Stator 26 rides rotor 24, but is restrained against rotation by torque reaction arm 28, a rigid arm attached to both stator 26 and support structure 14. Torque reaction arm 28 is attached to support structure 14 via torque reaction joint 30, and to stator 26 via torque reaction joint 32. Torque reaction joints 30 and 32 are flexible connections with several degrees of freedom, and transmit only forces along the axis of torque reaction arm 28 (i.e. compression or tension of torque reaction arm 28), which is substantially tangent to the outer circumference of stator 26. Torque reaction arm 28 does not transmit bending moments from support structure 14 to stator 26. Stator 26 is thus free to move with small deflections of rotor 24 under transient aerodynamic loads, but is prevented from rotating together with rotor 24 by torque reaction arm 28. Although only one torque reaction arm 28 is shown in FIG. 2, some embodiments of wind turbine 10 may feature multiple torque reaction arms 28 to secure stator 26 against rotation. Although torque reaction arm 28 is shown as a rigid pole, torque reaction arm 28 may more generally take the form of any torque control element capable of securing stator 26 to support structure 14 in such a fashion as to allow stator 26 to deflect together with rotor 24, while preventing stator 26 from rotating. In some alternative embodiments, torque reaction arm 28 may, for instance, be replaced by paired torque reacting cables, chains, or belts disposed to oppose rotation in opposition directions about the axis of generator 22.

FIG. 3 is a cross-sectional view of wind turbine 10, illustrating blade assembly 12 (with blades 18 and hub 20), support structure 14 (with spindle 34 and blade assembly bearings 36), tower 16, and generator 22 (with rotor 24, stator 26, rotor bearings 38, magnet support 40, magnets 42, outer stator windings 44, inner stator windings 46, outer air gap 48, inner air gap 50, inner platform 52, and stator casing 54).

As described above with respect to FIGs 1 and 2, blade assembly 12 rotates in response to wind incident on blades 18. In the depicted embodiment, rotor 24 is secured directly to hub 20, e.g. via bolts, pins, posts, screws, or rivets. Hub 20 rides spindle 34 via blade assembly bearings 36, which may for instance be cylindrical or tapered roller bearings. Spindle 34 is an elongated, substantially cylindrical portion of support structure 14, and accordingly does not rotate together with blade assembly 12 and rotor 24. Rotor 24 is not directly anchored to support structure 14, but is rather anchored to hub 20. In alternative embodiments, spindle 34 can be constructed in a conical shape, a box beam shape, an I-beam shape, or any other structurally appropriate beam shapes.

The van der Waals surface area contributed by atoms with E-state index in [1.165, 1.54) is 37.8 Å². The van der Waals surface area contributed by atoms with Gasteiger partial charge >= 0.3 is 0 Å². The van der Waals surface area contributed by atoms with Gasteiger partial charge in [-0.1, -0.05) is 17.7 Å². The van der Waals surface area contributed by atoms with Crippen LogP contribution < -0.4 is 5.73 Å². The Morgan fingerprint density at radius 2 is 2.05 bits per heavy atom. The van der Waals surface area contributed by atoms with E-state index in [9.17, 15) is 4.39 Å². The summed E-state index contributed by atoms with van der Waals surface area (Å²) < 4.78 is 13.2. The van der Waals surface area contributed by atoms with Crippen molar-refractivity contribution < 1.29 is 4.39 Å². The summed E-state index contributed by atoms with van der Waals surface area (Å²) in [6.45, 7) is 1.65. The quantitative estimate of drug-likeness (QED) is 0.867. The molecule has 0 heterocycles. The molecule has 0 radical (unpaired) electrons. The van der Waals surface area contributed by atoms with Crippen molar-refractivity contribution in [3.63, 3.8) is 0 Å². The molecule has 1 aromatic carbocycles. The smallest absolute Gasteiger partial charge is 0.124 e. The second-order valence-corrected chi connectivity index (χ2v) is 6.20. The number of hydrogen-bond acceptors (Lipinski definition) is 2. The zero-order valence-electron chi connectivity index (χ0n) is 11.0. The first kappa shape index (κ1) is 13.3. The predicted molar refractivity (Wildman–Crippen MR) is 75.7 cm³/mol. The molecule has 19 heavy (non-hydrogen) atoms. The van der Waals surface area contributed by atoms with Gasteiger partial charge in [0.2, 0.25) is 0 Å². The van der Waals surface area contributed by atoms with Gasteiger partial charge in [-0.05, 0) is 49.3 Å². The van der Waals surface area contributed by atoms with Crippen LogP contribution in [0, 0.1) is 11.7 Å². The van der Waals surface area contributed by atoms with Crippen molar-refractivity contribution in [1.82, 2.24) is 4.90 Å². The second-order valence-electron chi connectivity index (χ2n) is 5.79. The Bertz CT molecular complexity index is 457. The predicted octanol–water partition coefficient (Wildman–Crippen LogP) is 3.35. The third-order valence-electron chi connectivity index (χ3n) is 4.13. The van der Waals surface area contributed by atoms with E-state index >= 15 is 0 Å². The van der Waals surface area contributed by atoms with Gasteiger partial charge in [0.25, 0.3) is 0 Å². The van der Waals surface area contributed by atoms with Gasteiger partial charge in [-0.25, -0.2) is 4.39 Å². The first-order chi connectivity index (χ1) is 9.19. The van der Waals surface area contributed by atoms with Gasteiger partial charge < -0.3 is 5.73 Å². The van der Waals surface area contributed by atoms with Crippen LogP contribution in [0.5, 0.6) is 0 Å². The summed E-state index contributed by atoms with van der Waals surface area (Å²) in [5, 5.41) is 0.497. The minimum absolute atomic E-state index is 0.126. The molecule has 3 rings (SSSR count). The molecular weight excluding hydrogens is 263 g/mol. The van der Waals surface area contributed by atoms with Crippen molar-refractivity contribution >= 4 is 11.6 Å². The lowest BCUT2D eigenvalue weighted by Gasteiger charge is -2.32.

Rotor 24 comprises inner platform 52 and magnet support 40. Inner platform 52 is a substantially cylindrical bearing surface carrying rotor bearings 38. In alternative embodiments, inner platform 52 can, for instance, have a conical shape allowing for various diameter bearings 38. Magnet support 40 is an annular structure extending radially outward from inner platform 52 to support magnets 42 radially between outer and inner stator windings 44 and 46, respectively. In the depicted embodiment, magnet support 40 has a "T" cross-section, with a radial arm or web supporting an annular ring bearing magnets 42. In alternative embodiments, magnet support can, for instance, have a "U," "J," or "L" cross-section.